“America is a force for good in the Middle East. Our military presence in Iraq is to continue the fight against ISIS and as the Secretary has said, we are committed to protecting Americans, Iraqis, and our coalition partners. We have been unambiguous regarding how crucial our D-ISIS mission is in Iraq. At this time, any delegation sent to Iraq would be dedicated to discussing how to best recommit to our strategic partnership—not to discuss troop withdrawal, but our right, appropriate force posture in the Middle East. Today, a NATO delegation is at the State Department to discuss increasing NATO’s role in Iraq, in line with the President’s desire for burden sharing in all of our collective defense efforts. There does, however, need to be a conversation between the U.S. and Iraqi governments not just regarding security, but about our financial, economic, and diplomatic partnership. We want to be a friend and partner to a sovereign, prosperous, and stable Iraq.”
If Pompeo’s blunt rejection of the idea that the Iraqi government is entitled to decide whether or not U.S. forces should leave its territory raises new questions about Washington’s commitment to a “sovereign and independent” Iraq, the latest news tends to suggest quite the opposite. Reviving Trump’s sanctions threat, the administration seems to have embarked on a new “maximum pressure” campaign targeted precisely at Iraq, perhaps even at its territorial integrity.
“The Trump administration warned Iraq this week that it risks losing access to a critical government bank account if Baghdad kicks out American forces following the U.S. airstrike that killed a top Iranian general, according to Iraqi officials,” the Wall Street Journal reported Saturday:
“The State Department warned that the U.S. could shut down Iraq’s access to the country’s central bank account held at the Federal Reserve Bank of New York, a move that could jolt Iraq’s already shaky economy, the officials said.
“Iraq, like other countries, maintains government accounts at the New York Fed as an important part of managing the country’s finances, including revenue from oil sales. Loss of access to the accounts could restrict Iraq’s use of that revenue, creating a cash crunch in Iraq’s financial system and constricting a critical lubricant for the economy.”
Needless to say, such a “cash crunch” at a time when there is already clearly popular discontent over country’s economic and political dysfunction could further destabilize Iraq, thus opening new opportunities for ISIS to reconstitute itself and wreak havoc across the country – despite Washington’s insistence that its “military presence” in the country is “solely aimed at continuing the fight against ISIS.”
Ironically, those last words were taken from a communique posted by the State Department Saturday morning regarding a two-day trip by Assistant Secretary of State for Near Eastern Affairs David Schenker to two destinations: Erbil in Iraqi Kurdistan, where he met with various Kurdish political leaders; and Abu Dhabi, where he met with the UAE minister of state, Anwar Gargash, and Iraqi Parliamentary Speaker Mohammed al-Halbousi, Iraq’s highest-ranking Sunni politician. Halbousi had been singled out for praise by Pompeo for condemning the siege of the U.S. embassy, although he later also condemned the killing of Soleimani and Muhandis.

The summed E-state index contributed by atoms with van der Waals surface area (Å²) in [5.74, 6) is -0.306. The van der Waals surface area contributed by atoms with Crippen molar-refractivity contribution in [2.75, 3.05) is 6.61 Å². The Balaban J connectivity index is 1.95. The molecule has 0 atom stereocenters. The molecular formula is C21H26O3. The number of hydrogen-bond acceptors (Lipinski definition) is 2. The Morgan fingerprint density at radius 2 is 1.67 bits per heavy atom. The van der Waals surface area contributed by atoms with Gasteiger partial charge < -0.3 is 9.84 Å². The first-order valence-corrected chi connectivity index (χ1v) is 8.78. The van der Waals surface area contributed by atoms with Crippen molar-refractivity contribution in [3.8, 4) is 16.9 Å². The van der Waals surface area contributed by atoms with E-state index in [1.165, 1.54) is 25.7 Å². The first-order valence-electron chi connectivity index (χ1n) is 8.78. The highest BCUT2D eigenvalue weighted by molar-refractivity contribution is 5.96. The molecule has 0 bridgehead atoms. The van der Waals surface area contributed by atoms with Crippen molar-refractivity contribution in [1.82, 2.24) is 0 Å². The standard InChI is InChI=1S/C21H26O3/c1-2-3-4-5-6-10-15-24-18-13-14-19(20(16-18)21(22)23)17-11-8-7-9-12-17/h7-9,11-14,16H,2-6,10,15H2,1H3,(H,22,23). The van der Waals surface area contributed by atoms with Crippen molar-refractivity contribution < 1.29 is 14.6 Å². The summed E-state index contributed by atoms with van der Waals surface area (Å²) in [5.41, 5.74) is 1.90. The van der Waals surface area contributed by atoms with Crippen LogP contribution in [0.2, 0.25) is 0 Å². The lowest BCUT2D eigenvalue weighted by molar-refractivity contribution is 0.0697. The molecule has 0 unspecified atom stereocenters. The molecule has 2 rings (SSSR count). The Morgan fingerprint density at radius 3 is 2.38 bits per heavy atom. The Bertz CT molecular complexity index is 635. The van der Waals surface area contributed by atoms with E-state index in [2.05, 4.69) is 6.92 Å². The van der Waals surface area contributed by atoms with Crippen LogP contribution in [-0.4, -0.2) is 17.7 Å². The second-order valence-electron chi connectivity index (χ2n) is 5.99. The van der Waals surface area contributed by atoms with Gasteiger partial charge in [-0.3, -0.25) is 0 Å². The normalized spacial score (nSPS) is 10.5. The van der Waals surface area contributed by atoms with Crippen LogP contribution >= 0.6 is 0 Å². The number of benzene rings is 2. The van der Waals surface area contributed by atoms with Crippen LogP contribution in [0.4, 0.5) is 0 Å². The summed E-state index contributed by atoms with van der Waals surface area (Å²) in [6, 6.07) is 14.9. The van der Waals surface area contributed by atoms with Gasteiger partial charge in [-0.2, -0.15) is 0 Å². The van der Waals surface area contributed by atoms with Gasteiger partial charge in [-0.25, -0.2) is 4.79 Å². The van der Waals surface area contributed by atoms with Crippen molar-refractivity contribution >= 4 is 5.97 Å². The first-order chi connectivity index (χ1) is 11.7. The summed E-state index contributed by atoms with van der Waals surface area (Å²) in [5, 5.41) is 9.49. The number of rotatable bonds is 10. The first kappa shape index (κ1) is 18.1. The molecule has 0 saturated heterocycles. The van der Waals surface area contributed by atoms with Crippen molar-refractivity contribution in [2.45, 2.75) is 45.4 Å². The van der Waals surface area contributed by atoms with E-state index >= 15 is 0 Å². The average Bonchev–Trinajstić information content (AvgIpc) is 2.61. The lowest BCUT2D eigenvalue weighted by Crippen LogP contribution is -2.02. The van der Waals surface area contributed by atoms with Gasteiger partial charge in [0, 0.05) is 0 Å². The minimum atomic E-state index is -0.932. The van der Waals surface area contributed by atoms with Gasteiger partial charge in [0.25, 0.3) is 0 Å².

Aside from the fact that Schenker avoided Baghdad, as well as the president and prime minister of Iraq, perhaps the most ominous sign of the Trump administration’s intentions came at the end of the communique in which Schenker is reported to have “thanked the Iraqi, Kurdish, and Emirati people for their support and enduring friendship.”
The wording was strange, to say the least. After all, Iraqi Kurds living in Iraq are Iraqis, so why make the distinction between “Iraqi” and “Kurdish” peoples – a rather sensitive issue in Iraq, as well as in Iran, Syria, and Turkey?
After the U.S. invasion in 2003 the possibility of partitioning Iraq was openly discussed, especially in Washington, DC. Was the State Department hinting that the administration intended to move all of its military forces to Iraqi Kurdistan? Signs from Iraqi Kurdish leaders suggest they would be unenthusiastic about such a redeployment unless it came with some strings attached, presumably related to Kurdish independence. Was the administration suggesting that partition is back on the table? Is this what Pompeo was referring to when he insisted that all U.S. personnel in the country are dedicated to supporting a “sovereign and independent Iraq”?
It’s worth recalling in this regard that Israeli Prime Minister Benjamin Netanyahu was the only world leader – and Israel the only country – to publicly promote the creation of an independent Kurdish state in the run-up to Kurdistan’s 2017 referendum on seceding from Iraq. Nor was this a new Israeli ambition; dating back to the 1960’s, Israel has supported a number of Kurdish insurgencies in the region.
Of course, in the last three years, Trump has increasingly aligned Washington’s Middle East policies with Netanyahu. He’s slashed aid to the Palestinians, moved the U.S. embassy in Israel to Jerusalem, recognized Jerusalem as Israel’s capital, and recognized Israel’s sovereignty over the Golan Heights. He’s withdrawn from and systematically violated the nuclear deal with Iran (JCPOA), declared the IRGC a terrorist organization, assassinated Soleimani, and pursued his “maximum pressure” campaign against Iran. Do his latest moves to bully and threaten (possibly with support for partition) Iraq constitute a new “maximum pressure” campaign and an even greater alignment with the Israeli Right?